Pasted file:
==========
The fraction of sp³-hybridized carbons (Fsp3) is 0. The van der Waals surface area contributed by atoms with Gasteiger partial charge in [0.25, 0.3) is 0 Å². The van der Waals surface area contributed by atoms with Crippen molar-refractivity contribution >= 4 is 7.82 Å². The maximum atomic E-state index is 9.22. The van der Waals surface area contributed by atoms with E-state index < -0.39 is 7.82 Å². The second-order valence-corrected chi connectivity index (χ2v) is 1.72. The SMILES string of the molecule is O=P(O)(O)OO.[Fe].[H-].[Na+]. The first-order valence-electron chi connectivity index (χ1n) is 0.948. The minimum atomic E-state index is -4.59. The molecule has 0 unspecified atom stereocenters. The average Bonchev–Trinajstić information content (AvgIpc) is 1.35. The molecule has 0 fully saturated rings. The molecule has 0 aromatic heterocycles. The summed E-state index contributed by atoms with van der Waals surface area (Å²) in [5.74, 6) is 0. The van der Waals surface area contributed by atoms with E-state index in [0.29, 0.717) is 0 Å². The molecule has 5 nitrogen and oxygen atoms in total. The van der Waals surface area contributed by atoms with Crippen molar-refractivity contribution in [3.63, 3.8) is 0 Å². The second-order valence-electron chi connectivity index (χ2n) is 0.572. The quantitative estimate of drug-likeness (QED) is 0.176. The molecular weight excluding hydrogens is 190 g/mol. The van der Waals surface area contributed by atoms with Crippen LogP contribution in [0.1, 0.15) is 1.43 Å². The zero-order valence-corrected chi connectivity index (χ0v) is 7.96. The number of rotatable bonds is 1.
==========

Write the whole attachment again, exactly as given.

The fraction of sp³-hybridized carbons (Fsp3) is 0. The van der Waals surface area contributed by atoms with Gasteiger partial charge in [0.25, 0.3) is 0 Å². The van der Waals surface area contributed by atoms with Crippen molar-refractivity contribution >= 4 is 7.82 Å². The maximum atomic E-state index is 9.22. The van der Waals surface area contributed by atoms with E-state index < -0.39 is 7.82 Å². The second-order valence-corrected chi connectivity index (χ2v) is 1.72. The SMILES string of the molecule is O=P(O)(O)OO.[Fe].[H-].[Na+]. The first-order valence-electron chi connectivity index (χ1n) is 0.948. The minimum atomic E-state index is -4.59. The molecule has 0 unspecified atom stereocenters. The average Bonchev–Trinajstić information content (AvgIpc) is 1.35. The molecule has 0 fully saturated rings. The molecule has 0 aromatic heterocycles. The summed E-state index contributed by atoms with van der Waals surface area (Å²) in [5.74, 6) is 0. The van der Waals surface area contributed by atoms with E-state index in [0.29, 0.717) is 0 Å². The molecule has 5 nitrogen and oxygen atoms in total. The van der Waals surface area contributed by atoms with Crippen molar-refractivity contribution in [3.63, 3.8) is 0 Å². The second-order valence-electron chi connectivity index (χ2n) is 0.572. The quantitative estimate of drug-likeness (QED) is 0.176. The molecular weight excluding hydrogens is 190 g/mol. The van der Waals surface area contributed by atoms with Crippen LogP contribution in [0.1, 0.15) is 1.43 Å². The zero-order valence-corrected chi connectivity index (χ0v) is 7.96. The number of rotatable bonds is 1.